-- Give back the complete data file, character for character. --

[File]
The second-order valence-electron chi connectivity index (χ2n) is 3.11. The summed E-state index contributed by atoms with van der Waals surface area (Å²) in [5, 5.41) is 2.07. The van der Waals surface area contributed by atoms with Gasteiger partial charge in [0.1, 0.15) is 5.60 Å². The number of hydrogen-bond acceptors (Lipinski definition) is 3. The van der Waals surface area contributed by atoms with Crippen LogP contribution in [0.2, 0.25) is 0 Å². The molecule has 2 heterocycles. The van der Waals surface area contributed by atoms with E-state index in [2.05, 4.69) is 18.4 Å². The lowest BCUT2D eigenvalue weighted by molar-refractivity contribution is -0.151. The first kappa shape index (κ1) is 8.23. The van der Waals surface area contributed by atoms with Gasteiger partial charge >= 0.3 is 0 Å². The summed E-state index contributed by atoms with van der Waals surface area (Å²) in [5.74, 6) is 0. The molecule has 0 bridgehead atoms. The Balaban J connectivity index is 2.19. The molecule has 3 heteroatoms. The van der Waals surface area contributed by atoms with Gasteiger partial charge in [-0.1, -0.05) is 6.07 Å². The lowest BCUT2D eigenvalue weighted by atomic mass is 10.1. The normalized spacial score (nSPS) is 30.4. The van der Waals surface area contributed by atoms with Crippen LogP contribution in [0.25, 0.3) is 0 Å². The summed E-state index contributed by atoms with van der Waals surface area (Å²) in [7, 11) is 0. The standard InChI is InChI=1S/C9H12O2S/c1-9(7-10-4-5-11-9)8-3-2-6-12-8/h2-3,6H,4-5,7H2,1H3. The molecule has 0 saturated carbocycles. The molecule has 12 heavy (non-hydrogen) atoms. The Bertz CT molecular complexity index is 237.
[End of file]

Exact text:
The second-order valence-electron chi connectivity index (χ2n) is 3.11. The summed E-state index contributed by atoms with van der Waals surface area (Å²) in [5, 5.41) is 2.07. The van der Waals surface area contributed by atoms with Gasteiger partial charge in [0.1, 0.15) is 5.60 Å². The number of hydrogen-bond acceptors (Lipinski definition) is 3. The van der Waals surface area contributed by atoms with Crippen LogP contribution in [0.2, 0.25) is 0 Å². The molecule has 2 heterocycles. The van der Waals surface area contributed by atoms with E-state index in [2.05, 4.69) is 18.4 Å². The lowest BCUT2D eigenvalue weighted by molar-refractivity contribution is -0.151. The first kappa shape index (κ1) is 8.23. The van der Waals surface area contributed by atoms with Gasteiger partial charge >= 0.3 is 0 Å². The summed E-state index contributed by atoms with van der Waals surface area (Å²) in [5.74, 6) is 0. The molecule has 0 bridgehead atoms. The Balaban J connectivity index is 2.19. The molecule has 3 heteroatoms. The van der Waals surface area contributed by atoms with Gasteiger partial charge in [-0.1, -0.05) is 6.07 Å². The lowest BCUT2D eigenvalue weighted by atomic mass is 10.1. The normalized spacial score (nSPS) is 30.4. The van der Waals surface area contributed by atoms with Crippen LogP contribution in [0.25, 0.3) is 0 Å². The summed E-state index contributed by atoms with van der Waals surface area (Å²) in [7, 11) is 0. The standard InChI is InChI=1S/C9H12O2S/c1-9(7-10-4-5-11-9)8-3-2-6-12-8/h2-3,6H,4-5,7H2,1H3. The molecule has 0 saturated carbocycles. The molecule has 12 heavy (non-hydrogen) atoms. The Bertz CT molecular complexity index is 237.